Buy Periscopes in the Air by Golden Eels here.

Podcast
Listen or download below or on SoundCloud.

Shonna Tucker & Eye Candy: Video & Tour

Woohoo! Country Fried Rock alums, Shonna Tucker & Eye Candy, are launching a super tour. See if they’re heading your way (DC, VA, NY, NC, GA, WI, KY, TN, more!), and buy your tickets. I got to see them in a nice long set at Rhythm N Blooms in Knoxville this month and highly recommend going.

Shonna Tucker & Eye Candy also have a brand new video for y’all, too! Please share.

shonnascreengrab

Download our podcast with Shonna Tucker.
Buy Shonna Tucker & Eye Candy’s album, A Tell All, on Amazon or iTunes.

Shows
5/5/2014 Washington, D.C. @ Hill Country Live (Indoor Stage)
5/6/2014 Ashland, VA @ Ashland Coffee & Tea
5/8/2014 Washington, D.C. @ Hill Country’s Backyard BBQ at the National Building Museum
5/9/2014 NYC, NY @ Hill Country Live (Outdoor Stage)
5/10/2014 Brooklyn, NY @ Hill Country Live
5/13/2014 Raleigh, NC @The Pour House Music Hall
5/14/2014 Charlotte, NC @ The Double Door Inn
5/17/2014 Winterville, GA @ Marigold Festival
6/10/2014 Wisconsin Dells, WI @The Showboat Saloon
6/13/2014 Whitesburg, KY @ Summit City Lounge
6/14/2014 Maryville, TN @ The Shed at Smokey Harley Davidson

Best of 2013, Part 1

The Top 20 — Numbers 20 through 11

Every year, we share our Fan Favorites, chosen by the programs that listeners downloaded and streamed the most. I’m always amazed how they clearly line up into the Top 20 Shows. Counting down from 20th to the #1 radio show that y’all loved, here goes! Click HERE for the Top 10.

As always, if you like the band, buy their music. It’s the best way to support them.

Podcasts
Download the free podcast at the very bottom of this page or on iTunes.
Many of the songs from our Top 20 list are in the Special Edition podcasts.

20.
SteelDrivers
How does a band survive when its founder leaves — and their lead vocalist moves on? The SteelDrivers demonstrate their resilience as a band with Hammer Down, their latest album with their current lineup. Bass player, Mike Fleming, shares his own musical path to bluegrass, shaped by The Beatles and the Nitty Gritty Dirt Band, and the influences of the other band members that keep The SteelDrivers on the edges of their genre and bring in audiences who otherwise do not care for bluegrass — even attracting such notable fans as Adele.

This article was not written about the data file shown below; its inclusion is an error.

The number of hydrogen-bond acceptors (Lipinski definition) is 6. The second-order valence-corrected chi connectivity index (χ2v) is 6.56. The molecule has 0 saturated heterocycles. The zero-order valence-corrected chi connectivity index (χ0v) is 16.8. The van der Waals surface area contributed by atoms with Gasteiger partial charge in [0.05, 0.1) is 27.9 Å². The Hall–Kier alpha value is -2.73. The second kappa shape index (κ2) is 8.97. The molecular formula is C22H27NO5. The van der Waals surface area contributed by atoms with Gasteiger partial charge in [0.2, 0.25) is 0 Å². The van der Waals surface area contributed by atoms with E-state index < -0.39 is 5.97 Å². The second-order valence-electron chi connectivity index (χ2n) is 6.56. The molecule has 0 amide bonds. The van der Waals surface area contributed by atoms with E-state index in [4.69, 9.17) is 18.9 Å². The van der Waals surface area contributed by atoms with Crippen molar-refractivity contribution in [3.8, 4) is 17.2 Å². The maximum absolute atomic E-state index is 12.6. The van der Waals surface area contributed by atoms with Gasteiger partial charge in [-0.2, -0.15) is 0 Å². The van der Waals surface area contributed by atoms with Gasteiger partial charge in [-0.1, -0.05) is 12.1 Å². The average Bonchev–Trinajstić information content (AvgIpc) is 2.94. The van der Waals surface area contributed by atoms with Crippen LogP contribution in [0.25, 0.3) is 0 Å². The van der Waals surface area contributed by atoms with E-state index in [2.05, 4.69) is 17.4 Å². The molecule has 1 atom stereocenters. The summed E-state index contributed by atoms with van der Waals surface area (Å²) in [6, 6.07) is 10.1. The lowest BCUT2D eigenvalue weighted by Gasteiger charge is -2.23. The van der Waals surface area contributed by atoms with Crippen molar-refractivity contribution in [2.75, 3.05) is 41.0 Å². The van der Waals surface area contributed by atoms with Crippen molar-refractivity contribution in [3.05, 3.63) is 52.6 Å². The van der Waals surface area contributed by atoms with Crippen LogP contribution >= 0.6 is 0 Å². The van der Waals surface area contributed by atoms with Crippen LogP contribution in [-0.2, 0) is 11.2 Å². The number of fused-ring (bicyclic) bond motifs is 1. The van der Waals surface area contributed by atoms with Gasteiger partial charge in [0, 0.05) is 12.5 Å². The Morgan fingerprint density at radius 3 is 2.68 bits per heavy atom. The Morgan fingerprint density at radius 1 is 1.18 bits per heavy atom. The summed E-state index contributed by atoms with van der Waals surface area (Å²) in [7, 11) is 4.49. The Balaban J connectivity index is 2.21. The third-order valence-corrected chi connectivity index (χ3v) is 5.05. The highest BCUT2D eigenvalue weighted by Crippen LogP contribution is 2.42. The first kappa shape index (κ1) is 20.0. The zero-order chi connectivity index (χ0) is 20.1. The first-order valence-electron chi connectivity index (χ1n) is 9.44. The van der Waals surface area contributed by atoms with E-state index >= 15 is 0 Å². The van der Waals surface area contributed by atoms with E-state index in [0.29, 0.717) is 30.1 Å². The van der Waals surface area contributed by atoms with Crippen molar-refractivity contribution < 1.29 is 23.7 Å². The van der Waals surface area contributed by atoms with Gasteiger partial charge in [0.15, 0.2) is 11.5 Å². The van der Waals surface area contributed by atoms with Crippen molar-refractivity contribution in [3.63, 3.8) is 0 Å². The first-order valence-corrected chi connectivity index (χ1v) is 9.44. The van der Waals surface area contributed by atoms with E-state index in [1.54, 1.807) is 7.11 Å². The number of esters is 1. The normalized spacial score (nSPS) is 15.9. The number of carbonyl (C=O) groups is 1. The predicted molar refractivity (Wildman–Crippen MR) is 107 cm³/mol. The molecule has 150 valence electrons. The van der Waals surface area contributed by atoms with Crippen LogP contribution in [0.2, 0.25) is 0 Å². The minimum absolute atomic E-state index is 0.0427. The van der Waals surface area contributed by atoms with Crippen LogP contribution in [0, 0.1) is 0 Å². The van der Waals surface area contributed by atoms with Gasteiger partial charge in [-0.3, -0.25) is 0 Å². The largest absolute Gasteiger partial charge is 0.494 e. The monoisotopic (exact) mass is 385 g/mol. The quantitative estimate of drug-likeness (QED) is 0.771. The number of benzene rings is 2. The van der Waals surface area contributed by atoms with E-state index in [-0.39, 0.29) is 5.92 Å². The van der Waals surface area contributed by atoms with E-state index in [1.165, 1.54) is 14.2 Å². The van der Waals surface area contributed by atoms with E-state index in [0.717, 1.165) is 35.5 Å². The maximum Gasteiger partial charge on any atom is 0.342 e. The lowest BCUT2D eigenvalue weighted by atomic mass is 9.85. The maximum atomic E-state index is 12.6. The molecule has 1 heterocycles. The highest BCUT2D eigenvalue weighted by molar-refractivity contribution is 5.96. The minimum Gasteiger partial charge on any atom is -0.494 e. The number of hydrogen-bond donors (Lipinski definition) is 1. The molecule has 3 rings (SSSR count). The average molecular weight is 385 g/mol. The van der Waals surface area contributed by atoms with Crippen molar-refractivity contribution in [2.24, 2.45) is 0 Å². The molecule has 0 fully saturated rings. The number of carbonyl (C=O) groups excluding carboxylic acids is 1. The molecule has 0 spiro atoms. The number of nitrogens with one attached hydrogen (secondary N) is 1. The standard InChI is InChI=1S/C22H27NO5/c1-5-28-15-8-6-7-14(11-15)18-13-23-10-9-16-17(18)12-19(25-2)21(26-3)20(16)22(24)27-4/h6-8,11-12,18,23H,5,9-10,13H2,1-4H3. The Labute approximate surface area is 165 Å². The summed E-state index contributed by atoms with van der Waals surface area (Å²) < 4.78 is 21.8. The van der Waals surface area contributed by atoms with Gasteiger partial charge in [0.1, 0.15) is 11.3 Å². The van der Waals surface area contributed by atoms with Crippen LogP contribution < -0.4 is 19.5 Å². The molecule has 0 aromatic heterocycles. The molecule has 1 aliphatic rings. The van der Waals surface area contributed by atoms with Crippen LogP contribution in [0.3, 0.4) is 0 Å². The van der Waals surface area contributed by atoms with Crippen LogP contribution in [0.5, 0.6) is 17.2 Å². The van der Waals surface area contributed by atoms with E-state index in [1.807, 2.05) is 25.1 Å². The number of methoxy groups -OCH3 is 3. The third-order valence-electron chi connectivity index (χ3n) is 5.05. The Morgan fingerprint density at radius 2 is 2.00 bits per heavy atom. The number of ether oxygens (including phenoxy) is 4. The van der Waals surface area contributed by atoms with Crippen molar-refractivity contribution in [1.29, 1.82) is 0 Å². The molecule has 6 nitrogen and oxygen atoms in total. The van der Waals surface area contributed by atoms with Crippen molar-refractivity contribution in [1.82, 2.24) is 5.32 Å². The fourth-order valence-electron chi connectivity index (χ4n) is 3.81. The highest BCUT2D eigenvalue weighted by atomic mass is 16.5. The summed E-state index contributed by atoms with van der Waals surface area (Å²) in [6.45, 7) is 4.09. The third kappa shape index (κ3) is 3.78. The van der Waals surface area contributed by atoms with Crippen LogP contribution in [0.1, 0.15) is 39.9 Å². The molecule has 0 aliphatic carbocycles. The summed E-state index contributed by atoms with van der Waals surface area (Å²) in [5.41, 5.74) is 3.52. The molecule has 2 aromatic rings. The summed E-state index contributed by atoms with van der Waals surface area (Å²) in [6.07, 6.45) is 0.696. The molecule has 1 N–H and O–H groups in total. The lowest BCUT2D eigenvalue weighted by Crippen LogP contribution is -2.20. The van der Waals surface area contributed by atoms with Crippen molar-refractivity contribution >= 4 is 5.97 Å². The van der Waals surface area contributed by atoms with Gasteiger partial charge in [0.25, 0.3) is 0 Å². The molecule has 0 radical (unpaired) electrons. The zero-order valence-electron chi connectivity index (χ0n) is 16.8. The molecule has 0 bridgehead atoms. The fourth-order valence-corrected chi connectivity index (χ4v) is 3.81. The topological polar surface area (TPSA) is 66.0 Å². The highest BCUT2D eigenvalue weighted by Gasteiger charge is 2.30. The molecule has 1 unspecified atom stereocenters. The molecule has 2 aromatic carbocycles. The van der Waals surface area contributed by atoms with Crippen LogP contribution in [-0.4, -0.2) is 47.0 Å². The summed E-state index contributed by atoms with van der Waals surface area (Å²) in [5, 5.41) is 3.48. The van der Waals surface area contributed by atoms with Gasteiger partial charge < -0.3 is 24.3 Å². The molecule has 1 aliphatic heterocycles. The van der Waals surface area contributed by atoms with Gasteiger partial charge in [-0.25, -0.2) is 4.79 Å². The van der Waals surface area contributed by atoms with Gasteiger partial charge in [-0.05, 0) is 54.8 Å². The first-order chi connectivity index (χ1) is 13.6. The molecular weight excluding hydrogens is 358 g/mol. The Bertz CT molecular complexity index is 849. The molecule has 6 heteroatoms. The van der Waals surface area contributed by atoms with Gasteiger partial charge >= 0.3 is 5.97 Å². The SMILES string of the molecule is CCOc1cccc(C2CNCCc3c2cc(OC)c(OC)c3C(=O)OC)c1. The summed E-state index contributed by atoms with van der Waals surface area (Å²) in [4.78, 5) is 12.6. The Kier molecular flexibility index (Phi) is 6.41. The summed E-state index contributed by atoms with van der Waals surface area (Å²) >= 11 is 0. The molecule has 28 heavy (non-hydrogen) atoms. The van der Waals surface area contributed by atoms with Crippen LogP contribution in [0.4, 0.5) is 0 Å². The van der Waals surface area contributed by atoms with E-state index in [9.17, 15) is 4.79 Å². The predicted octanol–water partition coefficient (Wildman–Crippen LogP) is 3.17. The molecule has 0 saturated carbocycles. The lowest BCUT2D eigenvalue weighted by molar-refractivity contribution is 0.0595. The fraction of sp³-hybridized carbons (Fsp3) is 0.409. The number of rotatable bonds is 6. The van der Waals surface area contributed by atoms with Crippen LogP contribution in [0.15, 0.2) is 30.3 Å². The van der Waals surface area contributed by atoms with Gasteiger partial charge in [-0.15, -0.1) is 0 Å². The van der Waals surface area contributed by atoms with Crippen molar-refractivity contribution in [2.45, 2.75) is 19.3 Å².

19.
Steep Canyon Rangers
Steep Canyon Rangers forged their way in the traditional music scene from their home state of North Carolina through regular forays into the Rockies and back at their base in the Western North Carolina mountains, putting in over 20,000 hours of hard work along the way. (Even Bob Lefsetz might approve of their drive.) Over the years, they have made their own mark within the tight-knit scene, but it was not until they were selected to be Steve Martin’s backing band that their name-recognition expanded beyond Americana, bluegrass, and old time fans. Add in a whirlwind few years of selected shows in Martin’s support and some hefty awards and honors, and the stringband from Carolina was suddenly time-warped from headliner to sell-out headliner.

18.
Belle Adair
Continuing our series focused on new music coming from Muscle Shoals, Alabama, we talk with Matt Green of Belle Adair (and also of The Pollies). Belle Adair‘s new album, The Brave and The Blue, recently released on Single Lock Records, a small indie label collaboration among John Paul White (Civil Wars), Ben Tanner (Alabama Shakes), and Will Trapp. Collaborations exist beyond the business side of music in this tight-knit music community. We have been watching and waiting on Belle Adair since our feature of The Pollies, with whom most of the band also plays. The logistics of such intermingling mean that scheduling can be a challenge, but it also keeps the songs and the playing fresh, as members toggle their attention from one band to the other — in addition to their other music projects. As a listener, The Brave And The Blue falls squarely in the elusive “Southern indie” sound that is neither Americana nor Triple A, not quite pop and not fully rock.

17.
Caitlin Cary of NC Music Love Army
Caitlin Cary and Jon Lindsay formed the NC Music Love Army after a long phone conversation inspired by a song quickly written and posted on YouTube by their mutual friend, Django Haskins of The Old Ceremony. What had started in their state of North Carolina as weekly summertime protests against restrictive state legislation regarding voting rights, gay marriage rights, and women’s health rights, dubbed “Moral Mondays,” made strange bedfellows of disparate causes within a state known for its more progressive outlook than much of the South. The groups saw their political landscape changing, and took to the streets with their only weapon — songs. Protest music certainly is not new in America, the South, or even North Carolina, but it’s been over forty years since so many groups came out publicly to share their discontent. What was borne of passion for these musicians, has become the NC Music Love Army — a movement, an album, and a live show.

16.
Jack Logan

Jack Logan is known for his comics as much as his music, starting with his “Pete Buck Superhero” series in the 1980s. While the reluctant hero of the series may not have warmed to the idea right away, R.E.M. fans in Atlanta flocked to local record stores for the cult-series comic, which was kept in the glass case at check out, full of thumbprints from everyone who just wanted to see it. Logan never stops creating, and his most recent album is with noted luthier, Scott Baxendale of Baxendale Guitar in Athens (formerly, Colorado). Logan accurately describes his vocals, include the Elvis Costello-ish “Lounge Downtown” and “Erased,” references a part of Athens called Normaltown, all through a filter of psychedelic rock and “Athens rock.” If you don’t crack up listening to “Run For Your Life,” you probably did not find Pulp Fiction funny, either. (You might not know the local connotation, but in Athens, it’s “see you at the rock show.”) With guest appearances from several former & current members of the Drive-By Truckers, this rock record may not be on your radar, but needs to be in your collection.